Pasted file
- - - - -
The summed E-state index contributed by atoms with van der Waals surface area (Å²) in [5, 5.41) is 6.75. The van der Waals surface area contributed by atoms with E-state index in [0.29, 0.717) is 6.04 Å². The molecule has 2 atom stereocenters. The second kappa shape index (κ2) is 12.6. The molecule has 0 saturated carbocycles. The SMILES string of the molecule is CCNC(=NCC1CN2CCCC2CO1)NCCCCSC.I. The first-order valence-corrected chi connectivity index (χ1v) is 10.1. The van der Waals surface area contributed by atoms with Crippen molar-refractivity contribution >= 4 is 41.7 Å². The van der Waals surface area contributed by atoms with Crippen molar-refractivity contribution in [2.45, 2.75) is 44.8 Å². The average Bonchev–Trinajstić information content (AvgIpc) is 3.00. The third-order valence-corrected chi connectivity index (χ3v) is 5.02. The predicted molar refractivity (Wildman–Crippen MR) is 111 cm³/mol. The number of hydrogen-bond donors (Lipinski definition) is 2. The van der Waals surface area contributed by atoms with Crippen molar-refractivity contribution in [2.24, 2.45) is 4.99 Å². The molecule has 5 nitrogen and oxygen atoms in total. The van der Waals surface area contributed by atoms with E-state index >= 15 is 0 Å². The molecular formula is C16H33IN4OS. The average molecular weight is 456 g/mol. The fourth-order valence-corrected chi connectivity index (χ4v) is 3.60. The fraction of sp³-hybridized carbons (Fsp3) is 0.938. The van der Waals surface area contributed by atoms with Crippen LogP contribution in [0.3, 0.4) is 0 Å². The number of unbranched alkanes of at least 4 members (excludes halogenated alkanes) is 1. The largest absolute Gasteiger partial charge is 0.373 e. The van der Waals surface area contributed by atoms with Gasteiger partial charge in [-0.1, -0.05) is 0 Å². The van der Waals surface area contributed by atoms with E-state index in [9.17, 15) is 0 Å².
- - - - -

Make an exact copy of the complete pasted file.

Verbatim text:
The summed E-state index contributed by atoms with van der Waals surface area (Å²) in [5, 5.41) is 6.75. The van der Waals surface area contributed by atoms with E-state index in [0.29, 0.717) is 6.04 Å². The molecule has 2 atom stereocenters. The second kappa shape index (κ2) is 12.6. The molecule has 0 saturated carbocycles. The SMILES string of the molecule is CCNC(=NCC1CN2CCCC2CO1)NCCCCSC.I. The first-order valence-corrected chi connectivity index (χ1v) is 10.1. The van der Waals surface area contributed by atoms with Crippen molar-refractivity contribution >= 4 is 41.7 Å². The van der Waals surface area contributed by atoms with Crippen molar-refractivity contribution in [2.45, 2.75) is 44.8 Å². The average Bonchev–Trinajstić information content (AvgIpc) is 3.00. The third-order valence-corrected chi connectivity index (χ3v) is 5.02. The predicted molar refractivity (Wildman–Crippen MR) is 111 cm³/mol. The number of hydrogen-bond donors (Lipinski definition) is 2. The van der Waals surface area contributed by atoms with Crippen molar-refractivity contribution in [2.24, 2.45) is 4.99 Å². The molecule has 5 nitrogen and oxygen atoms in total. The van der Waals surface area contributed by atoms with E-state index >= 15 is 0 Å². The molecular formula is C16H33IN4OS. The average molecular weight is 456 g/mol. The fourth-order valence-corrected chi connectivity index (χ4v) is 3.60. The fraction of sp³-hybridized carbons (Fsp3) is 0.938. The van der Waals surface area contributed by atoms with Crippen LogP contribution in [0.3, 0.4) is 0 Å². The number of unbranched alkanes of at least 4 members (excludes halogenated alkanes) is 1. The largest absolute Gasteiger partial charge is 0.373 e. The van der Waals surface area contributed by atoms with Gasteiger partial charge in [-0.1, -0.05) is 0 Å². The van der Waals surface area contributed by atoms with E-state index in [9.17, 15) is 0 Å².